I hope I'm saying "thank you" enough right now, to my dad and my mom, who's been caring for Frankie and the cats; and my sister, who brought me a soft sweater in that way that says "love" and thrilled Frankie with her hugs and attention and voice that sounds so comfortingly like mine; and to the amazing doctors and devoted nurses caring for Anni round the clock; and for the lovely emails I've gotten, with personal stories intertwined with words of encouragement.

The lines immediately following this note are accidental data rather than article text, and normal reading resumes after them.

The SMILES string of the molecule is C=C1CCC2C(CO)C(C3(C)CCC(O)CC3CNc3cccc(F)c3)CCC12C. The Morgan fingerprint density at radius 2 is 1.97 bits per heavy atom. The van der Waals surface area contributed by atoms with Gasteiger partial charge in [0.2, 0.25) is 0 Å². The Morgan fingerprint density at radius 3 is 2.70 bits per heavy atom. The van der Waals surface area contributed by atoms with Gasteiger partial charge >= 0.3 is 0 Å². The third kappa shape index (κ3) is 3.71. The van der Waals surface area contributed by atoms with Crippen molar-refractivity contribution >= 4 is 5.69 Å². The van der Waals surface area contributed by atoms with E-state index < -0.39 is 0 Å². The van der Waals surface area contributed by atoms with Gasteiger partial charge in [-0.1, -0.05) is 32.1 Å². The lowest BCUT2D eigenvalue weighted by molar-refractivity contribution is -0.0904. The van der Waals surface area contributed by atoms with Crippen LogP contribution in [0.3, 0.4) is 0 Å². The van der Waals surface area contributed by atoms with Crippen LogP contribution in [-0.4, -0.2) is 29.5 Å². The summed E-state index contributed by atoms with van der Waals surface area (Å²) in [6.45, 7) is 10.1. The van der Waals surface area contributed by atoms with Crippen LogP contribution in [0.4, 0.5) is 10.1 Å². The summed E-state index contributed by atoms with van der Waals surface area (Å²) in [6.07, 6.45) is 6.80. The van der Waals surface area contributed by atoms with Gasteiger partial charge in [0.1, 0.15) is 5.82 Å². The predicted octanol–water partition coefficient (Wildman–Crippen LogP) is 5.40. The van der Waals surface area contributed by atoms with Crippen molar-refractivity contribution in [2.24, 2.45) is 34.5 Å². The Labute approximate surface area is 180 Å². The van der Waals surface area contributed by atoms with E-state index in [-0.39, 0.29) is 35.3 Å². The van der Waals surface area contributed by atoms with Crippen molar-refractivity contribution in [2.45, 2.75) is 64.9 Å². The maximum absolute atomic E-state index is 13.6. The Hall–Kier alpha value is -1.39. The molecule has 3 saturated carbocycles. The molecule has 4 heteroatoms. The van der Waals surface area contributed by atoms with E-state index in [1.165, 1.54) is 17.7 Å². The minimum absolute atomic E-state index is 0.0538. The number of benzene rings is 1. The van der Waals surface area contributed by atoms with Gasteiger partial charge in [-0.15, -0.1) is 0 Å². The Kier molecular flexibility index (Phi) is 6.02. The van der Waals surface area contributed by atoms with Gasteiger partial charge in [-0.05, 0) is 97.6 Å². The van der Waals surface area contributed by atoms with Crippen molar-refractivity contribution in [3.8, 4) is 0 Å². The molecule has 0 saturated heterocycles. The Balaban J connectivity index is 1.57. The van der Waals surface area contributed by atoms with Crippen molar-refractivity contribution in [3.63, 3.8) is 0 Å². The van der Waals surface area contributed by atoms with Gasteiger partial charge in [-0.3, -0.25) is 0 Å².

And, finally, Jörg received word, in a letter so laudatory that I'm going to have to send a copy off to his mother and father knowing full well that parental pride knows no age limits, that he has been accepted for tenure and promotion at his university. Whew.